There’s never an easy time to say goodbye to a beloved family pet. But for those who are losing their pets during the COVID-19 health crisis, it can be especially heartbreaking. As veterinarians, we heavily consider the quality of life and wellbeing of companion animals in our treatment plans. If our animals are in pain and suffering, sometimes euthanasia is the most compassionate option. But when do you know if that time has come? What are the end-of-life symptoms and how do you determine a pet’s quality of life? 

Quality-of-Life Scale for Pets

The quality of life scale is used by veterinarians to determine whether to continue caring for an elderly or ill pet or to recommend putting them down. As you’ll see, we assess a pet’s quality-of-life based on a number of different factors that include their overall physical and mental wellbeing. 

On a scale of 1-10, we measure seven main categories. 

  1. Hurt: Is your pet’s pain being successfully managed? Are they breathing adequately or is oxygen needed? 
  2. Hunger: Does your pet display a healthy appetite? Do they need help eating? Do they use a feeding tube? 
  3. Hydration: Is your pet dehydrated? Are they receiving fluids to help hydrate them and how are they responding? 
  4. Hygiene: How does your pet’s coat look? Do they have pressure sores? Do brushing and grooming improve their quality of life?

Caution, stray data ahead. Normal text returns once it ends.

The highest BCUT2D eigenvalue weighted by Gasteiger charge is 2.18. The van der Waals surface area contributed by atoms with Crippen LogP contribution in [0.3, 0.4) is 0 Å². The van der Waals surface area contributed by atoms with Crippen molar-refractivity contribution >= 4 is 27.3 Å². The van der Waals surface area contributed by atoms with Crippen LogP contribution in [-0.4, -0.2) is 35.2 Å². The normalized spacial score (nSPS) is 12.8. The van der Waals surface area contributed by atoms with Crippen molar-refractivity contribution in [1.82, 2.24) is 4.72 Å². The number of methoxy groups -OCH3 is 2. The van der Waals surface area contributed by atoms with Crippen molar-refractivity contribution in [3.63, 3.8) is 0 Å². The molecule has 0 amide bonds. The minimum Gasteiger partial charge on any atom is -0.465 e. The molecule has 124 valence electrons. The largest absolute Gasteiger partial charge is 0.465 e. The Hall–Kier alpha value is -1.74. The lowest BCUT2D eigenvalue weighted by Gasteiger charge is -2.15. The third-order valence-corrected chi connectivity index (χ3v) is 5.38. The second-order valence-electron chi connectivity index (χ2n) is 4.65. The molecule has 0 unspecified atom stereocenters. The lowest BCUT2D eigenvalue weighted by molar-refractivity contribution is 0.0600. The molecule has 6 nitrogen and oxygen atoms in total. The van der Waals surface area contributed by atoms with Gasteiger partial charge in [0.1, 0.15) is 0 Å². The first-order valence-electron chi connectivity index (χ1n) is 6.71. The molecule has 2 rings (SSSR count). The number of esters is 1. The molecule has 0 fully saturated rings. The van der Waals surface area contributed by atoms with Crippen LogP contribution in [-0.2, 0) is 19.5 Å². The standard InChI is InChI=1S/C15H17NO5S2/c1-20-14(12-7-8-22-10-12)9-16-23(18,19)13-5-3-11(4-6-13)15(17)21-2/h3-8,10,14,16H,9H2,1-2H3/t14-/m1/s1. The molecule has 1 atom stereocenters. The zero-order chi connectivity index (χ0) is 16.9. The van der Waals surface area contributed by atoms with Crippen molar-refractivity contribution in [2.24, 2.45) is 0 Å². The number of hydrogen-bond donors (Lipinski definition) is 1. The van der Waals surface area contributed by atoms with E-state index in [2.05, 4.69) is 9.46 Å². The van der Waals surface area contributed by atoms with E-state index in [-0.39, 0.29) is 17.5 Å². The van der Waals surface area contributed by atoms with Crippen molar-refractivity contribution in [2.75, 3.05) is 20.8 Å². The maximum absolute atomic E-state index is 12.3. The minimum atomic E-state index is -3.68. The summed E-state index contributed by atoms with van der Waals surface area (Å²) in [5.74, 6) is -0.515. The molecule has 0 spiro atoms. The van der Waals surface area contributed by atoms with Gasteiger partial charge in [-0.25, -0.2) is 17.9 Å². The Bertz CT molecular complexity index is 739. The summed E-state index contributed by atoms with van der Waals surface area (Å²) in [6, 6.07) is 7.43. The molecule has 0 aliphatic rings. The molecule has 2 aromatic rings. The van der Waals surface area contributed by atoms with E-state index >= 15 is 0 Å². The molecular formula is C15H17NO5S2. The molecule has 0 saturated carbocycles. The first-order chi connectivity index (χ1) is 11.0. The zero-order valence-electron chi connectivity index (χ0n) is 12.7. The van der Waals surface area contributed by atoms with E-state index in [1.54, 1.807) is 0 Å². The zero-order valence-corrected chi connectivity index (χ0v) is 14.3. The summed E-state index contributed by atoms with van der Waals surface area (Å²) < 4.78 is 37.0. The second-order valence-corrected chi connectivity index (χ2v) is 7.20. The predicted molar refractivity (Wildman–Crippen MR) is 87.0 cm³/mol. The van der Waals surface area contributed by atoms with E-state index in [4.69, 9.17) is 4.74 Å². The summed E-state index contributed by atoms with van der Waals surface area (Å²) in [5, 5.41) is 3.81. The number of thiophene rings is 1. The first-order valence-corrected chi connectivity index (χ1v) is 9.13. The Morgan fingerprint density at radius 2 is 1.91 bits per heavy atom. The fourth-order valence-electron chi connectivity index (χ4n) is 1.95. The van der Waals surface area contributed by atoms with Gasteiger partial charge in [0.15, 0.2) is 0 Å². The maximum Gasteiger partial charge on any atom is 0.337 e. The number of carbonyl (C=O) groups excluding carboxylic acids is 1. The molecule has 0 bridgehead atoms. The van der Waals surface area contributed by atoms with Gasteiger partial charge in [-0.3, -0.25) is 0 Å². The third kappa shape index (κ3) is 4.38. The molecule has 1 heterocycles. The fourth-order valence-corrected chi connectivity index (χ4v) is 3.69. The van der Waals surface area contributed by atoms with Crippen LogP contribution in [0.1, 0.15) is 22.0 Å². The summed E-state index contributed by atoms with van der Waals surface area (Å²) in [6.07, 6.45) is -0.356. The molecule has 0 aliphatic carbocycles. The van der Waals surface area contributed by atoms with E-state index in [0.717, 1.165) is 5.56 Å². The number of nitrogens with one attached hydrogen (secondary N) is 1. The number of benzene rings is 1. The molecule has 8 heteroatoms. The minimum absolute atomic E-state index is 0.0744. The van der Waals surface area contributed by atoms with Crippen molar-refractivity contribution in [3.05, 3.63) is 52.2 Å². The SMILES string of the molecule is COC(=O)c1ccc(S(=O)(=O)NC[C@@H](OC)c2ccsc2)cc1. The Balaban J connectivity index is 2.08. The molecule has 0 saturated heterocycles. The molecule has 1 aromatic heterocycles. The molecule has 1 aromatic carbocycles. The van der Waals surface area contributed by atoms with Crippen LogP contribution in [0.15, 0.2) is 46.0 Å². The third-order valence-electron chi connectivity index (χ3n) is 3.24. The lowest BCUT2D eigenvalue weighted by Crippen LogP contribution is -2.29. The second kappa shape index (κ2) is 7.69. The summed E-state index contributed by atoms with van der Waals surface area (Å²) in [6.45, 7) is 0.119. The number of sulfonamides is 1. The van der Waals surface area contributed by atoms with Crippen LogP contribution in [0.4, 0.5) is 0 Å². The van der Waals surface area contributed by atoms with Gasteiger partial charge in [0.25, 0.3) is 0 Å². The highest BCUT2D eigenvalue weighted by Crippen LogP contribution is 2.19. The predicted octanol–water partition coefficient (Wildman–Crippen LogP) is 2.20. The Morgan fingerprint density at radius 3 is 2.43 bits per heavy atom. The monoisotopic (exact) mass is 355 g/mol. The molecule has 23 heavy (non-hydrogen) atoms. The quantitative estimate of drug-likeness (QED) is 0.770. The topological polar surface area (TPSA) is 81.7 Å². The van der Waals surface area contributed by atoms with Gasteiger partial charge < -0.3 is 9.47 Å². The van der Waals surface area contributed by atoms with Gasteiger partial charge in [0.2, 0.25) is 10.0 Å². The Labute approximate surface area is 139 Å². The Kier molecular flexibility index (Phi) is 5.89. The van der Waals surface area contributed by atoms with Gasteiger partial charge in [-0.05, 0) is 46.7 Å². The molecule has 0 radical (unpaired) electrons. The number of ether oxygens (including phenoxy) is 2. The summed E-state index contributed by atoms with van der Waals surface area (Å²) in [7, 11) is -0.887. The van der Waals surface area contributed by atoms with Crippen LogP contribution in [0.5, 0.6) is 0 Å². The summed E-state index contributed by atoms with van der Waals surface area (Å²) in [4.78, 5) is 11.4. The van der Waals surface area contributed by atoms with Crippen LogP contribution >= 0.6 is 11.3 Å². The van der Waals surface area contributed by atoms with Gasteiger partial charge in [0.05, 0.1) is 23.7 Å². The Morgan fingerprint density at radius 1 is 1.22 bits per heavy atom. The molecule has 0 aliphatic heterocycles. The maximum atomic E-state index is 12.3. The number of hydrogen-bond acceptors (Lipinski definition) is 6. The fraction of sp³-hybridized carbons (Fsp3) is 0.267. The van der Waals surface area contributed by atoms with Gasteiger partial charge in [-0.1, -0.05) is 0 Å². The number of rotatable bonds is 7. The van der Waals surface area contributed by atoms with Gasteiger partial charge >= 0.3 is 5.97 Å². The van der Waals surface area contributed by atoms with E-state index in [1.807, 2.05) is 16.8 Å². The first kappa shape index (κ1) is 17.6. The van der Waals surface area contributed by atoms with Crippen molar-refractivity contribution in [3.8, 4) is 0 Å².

5. Happiness: Does your pet still express joy and interest in the things they once loved? Do they look depressed, lonely, anxious or afraid? 
  6. Mobility: Can your pet get up and walk without assistance? Are they limping or sedentary? Do they still enjoy walks or has it become too difficult? 
  7. More Good Days than Bad: You know your pet better than anyone else. Based on the following criteria, are their bad days beginning to outnumber the good? If so, their suffering has greatly increased. 

Making the Decision to Euthanize

Deciding when to let a pet go is one of the most difficult decisions we make in life. And it’s a very personal decision to be made between your family and your vet. If you are currently in the midst of this process, here is an excellent quality-of-life assessment tool from Ohio State University. As a compassionate pet clinic, at East Valley Animal Hospital we are here to support our pet families in any way possible during end-of-life decisions.